Equipment sales increase 6% last year
Even though the effects of the recession took its toll on the casino industry in 2008, gaming equipment manufacturers provided a welcome bright spot as production increased by 6.7 percent over 2007 figures.
Overall, gaming equipment revenues reached $12.7 billion last year, a 6.7 percent increase over the previous year, according to the American Gaming Association’s State of the States report.
Conversely, nationwide gaming revenues slipped by 4.7 percent in 2008.
|Survey says IGT product most improved|
|New IGT slots hit the casino|
|Players flock to IGT slots|
|Also Check out Casino Industry News|
The increase in the manufacturing sector reflects steady growth in recent years. Since 2005, production by gaming equipment makers has increased from about $8 billion to $12.7 billion, or about 18 percent a year.
Fueling the expansion has been increased demand for gaming-related equipment, as well as the expansion of casinos throughout the country.
Equally important has been the proliferation of digital, high-tech slot machines, which feature electronic displays that are systematically replacing traditional mechanical reel machines.
New 3-D technology and liquid crystal display (LCD) screens, which began appearing on casino floors about 15 months ago, have begun to transform the face of slot machines nationwide.
The next and final piece of the high-tech puzzle will be the advent of server-based gaming, which will get its first big rollout when CityCenter opens later this year Las Vegas. The MGM Mirage project will feature an entire casino floor of machines controlled remotely.
When the system is in place, programmers will be able to control nearly every aspect of the game – cost, payout, even the images that line up on the pay line. Casino operators will be able to make changes in real time through back end servers that talk to computer chips inside the slot machines.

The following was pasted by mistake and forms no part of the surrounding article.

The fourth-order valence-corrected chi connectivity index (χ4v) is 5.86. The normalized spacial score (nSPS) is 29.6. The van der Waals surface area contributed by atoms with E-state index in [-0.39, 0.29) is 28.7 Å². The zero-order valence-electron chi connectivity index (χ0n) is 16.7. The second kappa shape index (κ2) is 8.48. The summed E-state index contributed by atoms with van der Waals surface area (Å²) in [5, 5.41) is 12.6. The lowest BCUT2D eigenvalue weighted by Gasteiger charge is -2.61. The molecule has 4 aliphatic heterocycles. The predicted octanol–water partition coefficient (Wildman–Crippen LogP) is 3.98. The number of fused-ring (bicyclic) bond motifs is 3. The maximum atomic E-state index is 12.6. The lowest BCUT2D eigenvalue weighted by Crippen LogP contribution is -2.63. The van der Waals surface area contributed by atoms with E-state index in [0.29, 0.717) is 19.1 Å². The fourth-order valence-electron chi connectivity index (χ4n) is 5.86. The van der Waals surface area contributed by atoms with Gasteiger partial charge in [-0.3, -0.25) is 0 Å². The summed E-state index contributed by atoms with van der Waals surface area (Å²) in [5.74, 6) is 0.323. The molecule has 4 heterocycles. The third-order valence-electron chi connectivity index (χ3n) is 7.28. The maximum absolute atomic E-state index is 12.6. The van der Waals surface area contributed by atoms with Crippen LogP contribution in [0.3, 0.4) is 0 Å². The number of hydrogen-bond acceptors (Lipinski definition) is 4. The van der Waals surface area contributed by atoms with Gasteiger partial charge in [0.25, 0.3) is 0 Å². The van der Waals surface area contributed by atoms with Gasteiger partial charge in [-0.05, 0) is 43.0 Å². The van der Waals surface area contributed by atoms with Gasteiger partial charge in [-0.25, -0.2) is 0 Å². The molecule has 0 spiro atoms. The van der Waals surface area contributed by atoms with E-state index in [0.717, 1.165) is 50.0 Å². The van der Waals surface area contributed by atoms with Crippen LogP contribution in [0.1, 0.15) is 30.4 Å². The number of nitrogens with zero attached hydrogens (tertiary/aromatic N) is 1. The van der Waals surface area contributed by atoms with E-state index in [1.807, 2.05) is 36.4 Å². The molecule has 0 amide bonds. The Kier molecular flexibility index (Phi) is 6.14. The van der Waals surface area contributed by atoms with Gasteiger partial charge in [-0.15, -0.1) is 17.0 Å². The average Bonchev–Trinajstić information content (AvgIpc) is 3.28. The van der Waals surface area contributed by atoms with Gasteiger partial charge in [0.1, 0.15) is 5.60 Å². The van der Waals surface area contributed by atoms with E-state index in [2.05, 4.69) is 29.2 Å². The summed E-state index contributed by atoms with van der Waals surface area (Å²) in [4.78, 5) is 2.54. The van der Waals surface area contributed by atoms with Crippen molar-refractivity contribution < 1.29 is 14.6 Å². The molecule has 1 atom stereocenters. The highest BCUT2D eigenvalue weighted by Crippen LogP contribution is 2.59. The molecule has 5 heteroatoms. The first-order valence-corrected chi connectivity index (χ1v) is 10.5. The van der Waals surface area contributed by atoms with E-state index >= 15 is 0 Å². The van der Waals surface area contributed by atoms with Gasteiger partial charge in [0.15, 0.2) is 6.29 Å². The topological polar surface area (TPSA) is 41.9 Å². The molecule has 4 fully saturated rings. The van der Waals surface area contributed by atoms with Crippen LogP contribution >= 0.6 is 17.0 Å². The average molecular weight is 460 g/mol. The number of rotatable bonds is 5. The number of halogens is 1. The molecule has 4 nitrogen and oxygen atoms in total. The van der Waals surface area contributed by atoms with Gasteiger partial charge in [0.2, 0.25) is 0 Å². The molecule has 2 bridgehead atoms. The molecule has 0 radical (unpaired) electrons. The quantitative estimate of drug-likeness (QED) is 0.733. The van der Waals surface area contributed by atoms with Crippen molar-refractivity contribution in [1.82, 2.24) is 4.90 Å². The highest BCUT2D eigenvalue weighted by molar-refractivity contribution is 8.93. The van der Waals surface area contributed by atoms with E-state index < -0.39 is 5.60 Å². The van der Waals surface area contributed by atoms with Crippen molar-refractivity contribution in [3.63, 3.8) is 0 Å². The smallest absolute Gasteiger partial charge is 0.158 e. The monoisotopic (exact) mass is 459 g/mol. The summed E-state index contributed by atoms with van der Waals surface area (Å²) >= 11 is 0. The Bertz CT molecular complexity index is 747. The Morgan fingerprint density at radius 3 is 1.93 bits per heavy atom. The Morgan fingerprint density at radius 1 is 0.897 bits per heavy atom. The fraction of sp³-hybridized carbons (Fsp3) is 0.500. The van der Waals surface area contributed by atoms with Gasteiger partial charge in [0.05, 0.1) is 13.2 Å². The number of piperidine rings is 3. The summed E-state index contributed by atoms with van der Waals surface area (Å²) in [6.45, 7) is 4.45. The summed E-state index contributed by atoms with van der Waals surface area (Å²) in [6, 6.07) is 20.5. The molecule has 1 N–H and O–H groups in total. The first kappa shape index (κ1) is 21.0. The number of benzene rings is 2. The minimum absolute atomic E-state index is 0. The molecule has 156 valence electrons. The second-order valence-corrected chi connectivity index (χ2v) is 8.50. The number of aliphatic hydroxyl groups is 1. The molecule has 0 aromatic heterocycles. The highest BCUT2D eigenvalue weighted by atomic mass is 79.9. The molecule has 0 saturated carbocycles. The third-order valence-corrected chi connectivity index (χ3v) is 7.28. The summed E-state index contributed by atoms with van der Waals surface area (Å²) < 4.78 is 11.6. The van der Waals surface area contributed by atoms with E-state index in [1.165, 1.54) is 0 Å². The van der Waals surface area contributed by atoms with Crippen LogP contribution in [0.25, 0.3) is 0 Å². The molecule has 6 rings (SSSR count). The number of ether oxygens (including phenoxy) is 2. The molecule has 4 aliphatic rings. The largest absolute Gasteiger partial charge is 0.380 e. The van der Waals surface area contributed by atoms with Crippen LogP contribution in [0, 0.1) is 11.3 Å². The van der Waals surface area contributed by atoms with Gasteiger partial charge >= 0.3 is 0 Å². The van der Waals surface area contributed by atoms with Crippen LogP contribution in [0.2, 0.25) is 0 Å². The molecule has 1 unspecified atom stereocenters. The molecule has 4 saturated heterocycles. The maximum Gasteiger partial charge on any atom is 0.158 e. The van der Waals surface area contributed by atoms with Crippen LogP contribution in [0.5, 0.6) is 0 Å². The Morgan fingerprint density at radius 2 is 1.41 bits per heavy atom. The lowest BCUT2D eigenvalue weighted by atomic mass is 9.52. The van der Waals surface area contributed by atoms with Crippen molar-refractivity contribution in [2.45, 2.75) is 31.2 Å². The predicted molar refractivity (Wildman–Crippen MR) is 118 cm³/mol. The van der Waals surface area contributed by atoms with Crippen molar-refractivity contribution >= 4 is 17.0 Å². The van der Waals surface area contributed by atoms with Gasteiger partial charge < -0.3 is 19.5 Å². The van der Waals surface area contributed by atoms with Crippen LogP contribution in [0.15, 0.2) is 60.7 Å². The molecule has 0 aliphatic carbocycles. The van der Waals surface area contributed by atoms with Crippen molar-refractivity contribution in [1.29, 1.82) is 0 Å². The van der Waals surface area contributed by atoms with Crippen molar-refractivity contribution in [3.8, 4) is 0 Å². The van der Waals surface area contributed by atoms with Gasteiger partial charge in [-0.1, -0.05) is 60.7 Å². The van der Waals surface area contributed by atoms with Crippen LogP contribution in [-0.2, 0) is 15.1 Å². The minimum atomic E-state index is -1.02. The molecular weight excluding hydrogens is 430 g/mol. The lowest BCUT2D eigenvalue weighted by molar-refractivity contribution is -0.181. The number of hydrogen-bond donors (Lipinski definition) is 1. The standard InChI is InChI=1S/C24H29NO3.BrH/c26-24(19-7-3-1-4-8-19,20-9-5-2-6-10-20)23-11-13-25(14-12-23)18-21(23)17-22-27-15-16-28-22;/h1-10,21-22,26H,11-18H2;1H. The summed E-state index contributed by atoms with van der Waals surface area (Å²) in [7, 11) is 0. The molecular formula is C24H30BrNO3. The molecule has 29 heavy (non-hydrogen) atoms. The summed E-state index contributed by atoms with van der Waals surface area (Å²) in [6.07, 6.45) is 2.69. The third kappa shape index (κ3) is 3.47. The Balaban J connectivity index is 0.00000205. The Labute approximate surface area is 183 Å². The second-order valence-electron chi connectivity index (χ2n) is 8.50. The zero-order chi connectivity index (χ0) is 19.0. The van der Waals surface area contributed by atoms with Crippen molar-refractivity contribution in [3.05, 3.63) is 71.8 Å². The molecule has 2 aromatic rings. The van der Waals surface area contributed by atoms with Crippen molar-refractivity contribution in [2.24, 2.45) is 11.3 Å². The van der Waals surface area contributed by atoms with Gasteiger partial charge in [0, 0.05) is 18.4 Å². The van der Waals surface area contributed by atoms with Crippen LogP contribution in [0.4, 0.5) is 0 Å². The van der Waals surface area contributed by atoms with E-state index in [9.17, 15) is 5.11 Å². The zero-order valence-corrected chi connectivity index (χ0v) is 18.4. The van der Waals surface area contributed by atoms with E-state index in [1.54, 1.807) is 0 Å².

"This is the last piece of the puzzle," said financial analyst Aimee Marcel Remey of Jefferies & Co. "These new systems are so different from the slots out there now. You feel like it’s an exact science, every time you pull."
Indeed, the next generation of slots is expected to completely revolutionize how the games are played. If Elton John is playing at Caesars Palace, these server-based slots could display images of the rock star instead of cherries, numbers or other symbols. If Elton’s image lines up, an internal printer could spit out front-row tickets to the concert.
Or perhaps the casino would like to change the mix of its games to reflect a different customer base that comes to the casino on weekends. With a few keystrokes, programmers could change the minimum bet on a section of machines to $1 instead of the penny denomination during the week, as well as offer a progressive jackpot for all the slots in the sector – or even to all the machines nationwide.
"If the NASCAR folks are coming to Las Vegas, they could change the fruits to cars," said Fred Angelopoulos, CEO of PureDepth Inc., which develops displays and software for IGT. "You can start thinking outside the box, literally."
While the new technology will be a boon for casino operators, the jury is still out on how players will accept it.
Many old-schoolers aren’t comfortable with slot games that can be altered remotely, comparing them to Nintendo-like video games. Some even say they miss pulling the handle and watching the coins dump into the bucket.
One thing that’s not likely to change in the new era of electronic slots is the slim odds of winning big.
Question? Comment? E-mail the staff at: Staff of GamingToday